Max Lucado on the need for Unshakable Hope

Max Lucado, best known as America’s favorite storyteller, has written his fortieth book on the desperately needed subject matter of hope…specifically, Unshakable Hope. Lucado, who has been observing how believers and unbelievers alike are succumbing to nightly newscasts’ dismal reports of a world gone crazy, realized everyone needs a fresh dose of hope to face today’s and tomorrow’s personal and global challenges. He accomplishes his objective through, what else? Gripping storytelling that will inspire, equip, and exhort Christians to take their heavy burdens straight to the throne of Christ.

Lucado, like many authors, finds interesting ways to parallel biblical accounts of favorite characters from the Old and New Testament into lessons for today’s Christ follower. Here, Lucado, in his characteristically winsome style, describes how the number forty is key. Lucado writes, “Forty. Noah floated for 40 days in the flood. Moses spent 40 years in the desert. The Hebrews wandered 40 years in the wilderness. Jesus endured 40 days of temptation. There’s something significant about the number 40. So, if you’ll allow me to mention the fact, this is my fortieth book. No one could be more grateful than I am. To think that God would let a converted drunk prone to self-promotion and self-centeredness, write one page, much less forty books’ worth, is yet another testimony to his goodness and grace.”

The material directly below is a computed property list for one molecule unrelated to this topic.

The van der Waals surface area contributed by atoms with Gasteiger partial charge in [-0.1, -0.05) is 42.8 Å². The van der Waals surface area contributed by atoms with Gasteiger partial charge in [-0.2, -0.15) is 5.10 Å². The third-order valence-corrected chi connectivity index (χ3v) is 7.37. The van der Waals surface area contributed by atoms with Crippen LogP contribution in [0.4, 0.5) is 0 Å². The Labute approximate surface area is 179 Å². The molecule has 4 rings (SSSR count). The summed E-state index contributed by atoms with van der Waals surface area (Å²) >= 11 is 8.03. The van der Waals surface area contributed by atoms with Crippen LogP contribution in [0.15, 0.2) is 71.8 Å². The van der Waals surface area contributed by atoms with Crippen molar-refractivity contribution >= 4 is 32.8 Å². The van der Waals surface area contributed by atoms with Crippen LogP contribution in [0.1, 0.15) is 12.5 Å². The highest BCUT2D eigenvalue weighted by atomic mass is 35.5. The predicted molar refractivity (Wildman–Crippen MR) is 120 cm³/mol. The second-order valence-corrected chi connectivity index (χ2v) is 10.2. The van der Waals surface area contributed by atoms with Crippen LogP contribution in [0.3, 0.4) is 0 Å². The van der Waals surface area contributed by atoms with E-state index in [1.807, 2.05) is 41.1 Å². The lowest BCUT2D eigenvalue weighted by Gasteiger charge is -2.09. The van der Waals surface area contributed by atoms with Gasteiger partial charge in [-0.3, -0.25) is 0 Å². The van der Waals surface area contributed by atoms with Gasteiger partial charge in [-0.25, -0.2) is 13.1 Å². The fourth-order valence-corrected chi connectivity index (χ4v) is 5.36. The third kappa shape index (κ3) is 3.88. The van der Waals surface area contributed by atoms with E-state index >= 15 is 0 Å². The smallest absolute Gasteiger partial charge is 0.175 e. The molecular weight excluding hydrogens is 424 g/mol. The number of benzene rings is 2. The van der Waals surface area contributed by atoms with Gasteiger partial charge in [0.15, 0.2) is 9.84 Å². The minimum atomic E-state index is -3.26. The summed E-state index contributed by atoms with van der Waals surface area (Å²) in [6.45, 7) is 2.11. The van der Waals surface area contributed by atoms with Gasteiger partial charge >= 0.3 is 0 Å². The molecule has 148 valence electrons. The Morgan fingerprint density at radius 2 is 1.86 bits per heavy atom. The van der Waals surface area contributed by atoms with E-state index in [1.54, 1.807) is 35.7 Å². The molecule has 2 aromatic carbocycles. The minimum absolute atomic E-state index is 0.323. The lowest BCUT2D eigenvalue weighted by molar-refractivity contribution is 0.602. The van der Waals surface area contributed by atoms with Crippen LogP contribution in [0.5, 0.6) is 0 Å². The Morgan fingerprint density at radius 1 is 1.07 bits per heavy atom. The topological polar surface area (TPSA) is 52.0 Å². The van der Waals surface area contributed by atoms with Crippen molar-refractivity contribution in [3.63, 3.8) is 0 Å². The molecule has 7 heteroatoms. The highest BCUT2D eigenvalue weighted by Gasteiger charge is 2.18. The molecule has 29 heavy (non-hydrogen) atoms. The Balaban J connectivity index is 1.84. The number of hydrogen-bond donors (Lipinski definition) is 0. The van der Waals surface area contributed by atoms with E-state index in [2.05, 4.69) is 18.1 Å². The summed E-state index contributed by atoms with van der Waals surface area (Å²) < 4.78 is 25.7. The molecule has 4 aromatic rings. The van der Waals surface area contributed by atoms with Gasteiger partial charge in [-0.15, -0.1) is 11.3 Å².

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The author sets the stage for this decidedly uplifting text by sharing the frighteningly high suicide rate in the United States. Since 1999, the rate of suicides has increased an unbelievable twenty-four percent. Lucado notes that despite the fact that modern society has never been more educated; has more technology available; and is saturated with entertainment and recreation, these advances leave individuals feeling hopeless. He writes, “More people than ever are orchestrating their own deaths. How could this be? Among the answers must be this: people are dying for lack of hope. Secularism sucks the hope out of society. It reduces the world to a few decades between birth and hearse. Many people believe this world is as good as it gets, and let’s face it. It’s not that good.” Lucado reminds Christ followers that they are the “People of the Promise” who have a distinct advantage because they can, “Determine to ponder, proclaim, and pray the promises of God.”

Lucado’s stories continually serve to remind readers that as believers in Jesus’ redemptive work on the Cross, they can choose to view life from a different and eternal perspective. He shares, “When problems surface, People of the Promise can be heard telling themselves, ‘But God said…’ When struggles threaten, they can be seen flipping through Scripture, saying, ‘I think God said something about this.’ When comforting others, they’re prone to ask, ‘Do you know God’s promise on this topic?’ The promises of God serve as an apothecary shelf of remedies. Just as the doctor might prescribe a medication for your body. God has given promises for your heart. He shares them as gifts from friend to friend.”